Counthorpe is a hamlet in the civil parish of Counthorpe and Creeton in the South Kesteven district of Lincolnshire, England. It adjoins the hamlet of Creeton and lies 5 miles (8 km) south-west from Bourne and 3 miles (5 km) south from Corby Glen, and on the River Glen.

Counthorpe - - 176216.jpg
Counthorpe is located in Lincolnshire
Location within Lincolnshire
OS grid referenceTF013198
• London85 mi (137 km) S
Civil parish
Shire county
Sovereign stateUnited Kingdom
Post townGrantham
Postcode districtNG33
AmbulanceEast Midlands
UK Parliament
List of places
52°46′00″N 0°30′00″W / 52.766701°N 0.5°W / 52.766701; -0.5Coordinates: 52°46′00″N 0°30′00″W / 52.766701°N 0.5°W / 52.766701; -0.5

In the Domesday account Counthorpe is written as "Cudetorp".[1] Before the Conquest lordship was held by Earl Morcar; after, Drogo de la Beuvrière became Tenant-in-chief.[2]

Counthorpe shares the Grade I listed Anglican parish church at Creeton, dedicated to St Peter.[3] The church is of late Decorated style. A restoration of 1851 discovered the arches and piers of a former Norman aisle. The church holds a chained bible from 1611. Two examples of Saxon crosses stand in the churchyard, with 20 stone coffins considered to mark the interment of Cistercian monks of Vallis Dei abbey in the neighbouring parish of Edenham.[4]

Counthorpe was formerly a hamlet of Castle Bytham and had, up to the 16th century, its own parochial chapel,[4] but was annexed to Creeton in 1860.[5]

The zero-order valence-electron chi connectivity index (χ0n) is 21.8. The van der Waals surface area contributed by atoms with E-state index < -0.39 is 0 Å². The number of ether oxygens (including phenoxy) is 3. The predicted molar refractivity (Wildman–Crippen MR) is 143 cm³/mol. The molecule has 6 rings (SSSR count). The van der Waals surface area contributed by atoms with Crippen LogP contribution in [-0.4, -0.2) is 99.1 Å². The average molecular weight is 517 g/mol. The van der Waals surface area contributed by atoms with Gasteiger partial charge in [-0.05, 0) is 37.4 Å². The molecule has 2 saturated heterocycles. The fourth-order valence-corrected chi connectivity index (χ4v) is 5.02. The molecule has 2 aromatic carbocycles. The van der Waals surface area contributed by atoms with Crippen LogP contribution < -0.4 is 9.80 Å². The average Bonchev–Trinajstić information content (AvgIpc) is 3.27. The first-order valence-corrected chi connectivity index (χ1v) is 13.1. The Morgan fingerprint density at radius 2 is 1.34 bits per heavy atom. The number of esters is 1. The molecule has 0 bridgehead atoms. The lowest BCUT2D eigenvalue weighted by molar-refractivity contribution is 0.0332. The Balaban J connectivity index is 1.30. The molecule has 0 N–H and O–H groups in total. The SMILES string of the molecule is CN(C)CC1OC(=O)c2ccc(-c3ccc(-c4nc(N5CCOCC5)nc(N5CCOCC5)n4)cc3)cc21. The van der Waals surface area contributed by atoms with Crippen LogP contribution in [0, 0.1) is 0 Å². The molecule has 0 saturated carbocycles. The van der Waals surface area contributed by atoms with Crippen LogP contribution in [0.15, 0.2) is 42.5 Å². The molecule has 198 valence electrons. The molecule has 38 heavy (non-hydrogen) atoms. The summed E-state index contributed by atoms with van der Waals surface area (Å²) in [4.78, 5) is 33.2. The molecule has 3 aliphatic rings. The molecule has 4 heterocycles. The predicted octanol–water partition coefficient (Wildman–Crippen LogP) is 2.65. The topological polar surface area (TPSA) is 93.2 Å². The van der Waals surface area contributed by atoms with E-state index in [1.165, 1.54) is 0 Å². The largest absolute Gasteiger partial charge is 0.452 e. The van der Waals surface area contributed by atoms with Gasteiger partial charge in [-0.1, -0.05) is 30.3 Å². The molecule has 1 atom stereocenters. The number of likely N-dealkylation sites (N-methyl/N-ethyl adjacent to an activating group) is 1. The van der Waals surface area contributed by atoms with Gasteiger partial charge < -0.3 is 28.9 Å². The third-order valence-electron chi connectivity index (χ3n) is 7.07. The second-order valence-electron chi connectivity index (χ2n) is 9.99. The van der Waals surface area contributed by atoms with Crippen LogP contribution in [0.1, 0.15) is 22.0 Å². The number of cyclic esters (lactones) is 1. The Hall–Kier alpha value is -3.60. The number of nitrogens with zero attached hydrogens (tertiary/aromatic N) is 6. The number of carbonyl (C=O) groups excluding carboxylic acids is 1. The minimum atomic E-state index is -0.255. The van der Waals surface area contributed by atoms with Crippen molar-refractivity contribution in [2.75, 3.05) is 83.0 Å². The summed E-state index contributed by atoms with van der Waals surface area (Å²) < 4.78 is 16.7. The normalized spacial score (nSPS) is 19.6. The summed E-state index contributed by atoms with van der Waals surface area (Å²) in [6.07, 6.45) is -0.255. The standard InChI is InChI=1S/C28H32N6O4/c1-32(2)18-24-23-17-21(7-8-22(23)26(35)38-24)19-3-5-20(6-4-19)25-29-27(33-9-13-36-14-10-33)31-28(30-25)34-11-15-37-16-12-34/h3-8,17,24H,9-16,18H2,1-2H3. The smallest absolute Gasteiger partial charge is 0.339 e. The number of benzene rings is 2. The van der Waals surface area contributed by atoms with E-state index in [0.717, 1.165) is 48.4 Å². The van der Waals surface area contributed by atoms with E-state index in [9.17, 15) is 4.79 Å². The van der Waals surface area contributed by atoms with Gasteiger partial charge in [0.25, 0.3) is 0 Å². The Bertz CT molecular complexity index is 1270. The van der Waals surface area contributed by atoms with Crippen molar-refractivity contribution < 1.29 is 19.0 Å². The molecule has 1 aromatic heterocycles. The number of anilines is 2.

Counthorpe is recorded in the 1872 White's Directory as a small village in the parish of Castle Bytham, but which, for ecclesiastical purposes, became on 30 June 1860 united with Creeton. The village was 2 miles (3 km) from Little Bytham railway station. At this time Counthope was a township of 78 people in about 130 acres (0.5 km2) of land divided between three farms; a farmer of one of these, at Counthorpe Lodge, was also a grazier.[6]


  1. ^ "Documents Online: Counthorpe in Castle Bytham", Folios: 360v, 368v, Great Domesday Book; The National Archives. Retrieved 23 December 2011
  2. ^ Counthorpe in the Domesday Book. Retrieved 8 January 2019.
  3. ^ Historic England. "Church of St Peter (1166154)". National Heritage List for England. Retrieved 19 July 2011.
  4. ^ a b Cox, J. Charles (1916) Lincolnshire p. 108; Methuen & Co. Ltd
  5. ^ Kelly's Directory of Lincolnshire with the port of Hull 1885, p. 370
  6. ^ White, William (1872), Whites Directory of Lincolnshire, p.592

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